The Fourth Pleasure
The Fourth Pleasure delves into a scrolling landscape of the imagination, informed by the art historical, the literary, and the philosophical. Auspicious symbols, visual rebuses, painters and wandering poets populate a scholar’s garden under a full moon. This scene is a utopia, a no-place, that has been reiterated in constantly shifting ways throughout the centuries within the tradition of Chinese landscape painting. Leong’s body of work inverts the traditional approach to the idealised paysage metamorphosing it into an uneasy dream where the dark encroaches in unexpected ways. Headless statues of Daoist immortals re-embody themselves with fantastical stones, becoming one with nature, while invisible tigers hunt the utopian ideal manifested as bats and deer.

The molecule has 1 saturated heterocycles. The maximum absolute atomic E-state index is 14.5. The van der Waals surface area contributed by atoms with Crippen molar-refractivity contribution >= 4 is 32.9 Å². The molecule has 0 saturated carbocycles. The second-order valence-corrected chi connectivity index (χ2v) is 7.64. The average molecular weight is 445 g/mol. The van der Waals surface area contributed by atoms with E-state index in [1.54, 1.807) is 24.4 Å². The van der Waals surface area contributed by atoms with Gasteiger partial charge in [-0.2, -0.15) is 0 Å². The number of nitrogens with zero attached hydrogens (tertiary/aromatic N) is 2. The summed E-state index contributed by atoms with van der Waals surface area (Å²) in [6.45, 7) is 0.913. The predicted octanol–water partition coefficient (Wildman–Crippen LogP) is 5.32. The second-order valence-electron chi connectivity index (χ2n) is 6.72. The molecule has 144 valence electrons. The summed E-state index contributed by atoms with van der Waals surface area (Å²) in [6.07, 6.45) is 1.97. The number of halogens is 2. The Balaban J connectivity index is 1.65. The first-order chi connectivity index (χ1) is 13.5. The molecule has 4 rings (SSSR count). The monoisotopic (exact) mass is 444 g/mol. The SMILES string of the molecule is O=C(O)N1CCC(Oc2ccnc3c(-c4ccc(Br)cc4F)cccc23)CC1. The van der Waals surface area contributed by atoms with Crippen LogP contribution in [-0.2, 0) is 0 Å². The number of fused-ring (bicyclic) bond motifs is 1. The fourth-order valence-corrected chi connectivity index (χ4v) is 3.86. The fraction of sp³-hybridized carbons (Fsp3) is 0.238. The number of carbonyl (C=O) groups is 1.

This body of work incorporates some of the iconographies, symbolism, and artistic idioms that inform Chinese landscape painting. They include the Four Gentlemen, the Three Friends of Winter, the Five Blessings, and the Six Harmonies, culminating in the Fourth Pleasure - painting - here evinced as the image of the artist himself peering out into the abyss in the final panel of the show’s eponymous painting.